The Journal of Infectious Diseases 10/2014; 211(7). DOI:10.1093/infdis/jiu565 · 5.78 Impact Factor
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    ABSTRACT: Here, we describe medicinal chemistry that was accelerated by a diversity-oriented synthesis (DOS) pathway, and in vivo studies of our previously reported macrocyclic antimalarial agent that derived from the synthetic pathway. Structure-activity relationships that focused on both appendage and skeletal features yielded a nanomolar inhibitor of P. falciparum asexual blood-stage growth with improved solubility and microsomal stability and reduced hERG binding. The build/couple/pair (B/C/P) synthetic strategy, used in the preparation of the original screening library, facilitated medicinal chemistry optimization of the antimalarial lead.
    Journal of Medicinal Chemistry 09/2014; 57(20). DOI:10.1021/jm500994n · 5.48 Impact Factor
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    ABSTRACT: Whole-cell high-throughput screening of the AstraZeneca compound library against the asexual blood stage of Plasmodium falciparum (Pf) led to the identification of amino imidazoles, a robust starting point for initiating a hit-to-lead medicinal chemistry effort. Structure–activity relationship studies followed by pharmacokinetics optimization resulted in the identification of 23 as an attractive lead with good oral bioavailability. Compound 23 was found to be efficacious (ED90 of 28.6 mg·kg–1) in the humanized P. falciparum mouse model of malaria (Pf/SCID model). Representative compounds displayed a moderate to fast killing profile that is comparable to that of chloroquine. This series demonstrates no cross-resistance against a panel of Pf strains with mutations to known antimalarial drugs, thereby suggesting a novel mechanism of action for this chemical class.
    Journal of Medicinal Chemistry 06/2014; DOI:10.1021/jm500535j · 5.48 Impact Factor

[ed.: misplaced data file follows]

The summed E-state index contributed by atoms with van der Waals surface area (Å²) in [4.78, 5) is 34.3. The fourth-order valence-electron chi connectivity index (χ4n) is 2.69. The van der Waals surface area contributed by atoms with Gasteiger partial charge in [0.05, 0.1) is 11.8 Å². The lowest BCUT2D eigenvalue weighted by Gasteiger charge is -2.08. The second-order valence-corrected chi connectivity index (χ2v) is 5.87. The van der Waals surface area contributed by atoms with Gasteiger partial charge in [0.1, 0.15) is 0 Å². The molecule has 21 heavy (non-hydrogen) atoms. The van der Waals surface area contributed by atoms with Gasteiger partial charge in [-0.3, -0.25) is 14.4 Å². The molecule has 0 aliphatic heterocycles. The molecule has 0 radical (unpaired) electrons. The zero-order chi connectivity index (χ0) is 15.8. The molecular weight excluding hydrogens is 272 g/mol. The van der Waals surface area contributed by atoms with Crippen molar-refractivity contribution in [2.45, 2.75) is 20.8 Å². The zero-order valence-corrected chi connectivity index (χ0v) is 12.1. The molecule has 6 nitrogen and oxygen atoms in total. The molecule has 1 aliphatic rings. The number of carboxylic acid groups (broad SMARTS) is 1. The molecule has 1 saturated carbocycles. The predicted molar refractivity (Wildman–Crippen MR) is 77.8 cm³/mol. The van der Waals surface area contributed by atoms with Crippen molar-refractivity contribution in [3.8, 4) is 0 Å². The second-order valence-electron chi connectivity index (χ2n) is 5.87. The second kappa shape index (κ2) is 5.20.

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    ABSTRACT: Malaria is a preventable and treatable disease, yet half of the world's population lives at risk of infection and an estimated 660,000 people die of malaria-related causes every year. Rising drug resistance threatens to make malaria untreatable, necessitating both the discovery of new antimalarial agents and the development of strategies to identify and suppress the emergence and spread of drug resistance. We focused on in-development dihydroorotate dehydrogenase (DHODH) inhibitors. Characterizing resistance pathways for antimalarial agents not yet in clinical use will increase our understanding of the potential for resistance. We identified resistance mechanisms of PfDHODH inhibitors via in vitro resistance selections. We found eleven point mutations in the PfDHODH target. Target gene amplification and unknown mechanisms also contributed to resistance, albeit to a lesser extent. These mutant parasites were often hypersensitive to other PfDHODH inhibitors, which immediately suggested a novel combination therapy approach to preventing resistance. Indeed, a combination of wild-type and mutant-type selective inhibitors led to resistance far less often than either drug alone. The effects of point mutations in PfDHODH were corroborated with purified recombinant wild-type and mutant-type PfDHODH proteins, which showed the same trends in drug response as the cognate cell lines. Comparative growth assays demonstrated that two mutant parasites grew less robustly than their wild-type parent, and the purified protein of those mutants showed a decrease in catalytic efficiency, thereby suggesting a reason for the diminished growth rate. Co-crystallography of PfDHODH with three inhibitors suggested that hydrophobic interactions are important for drug binding and selectivity.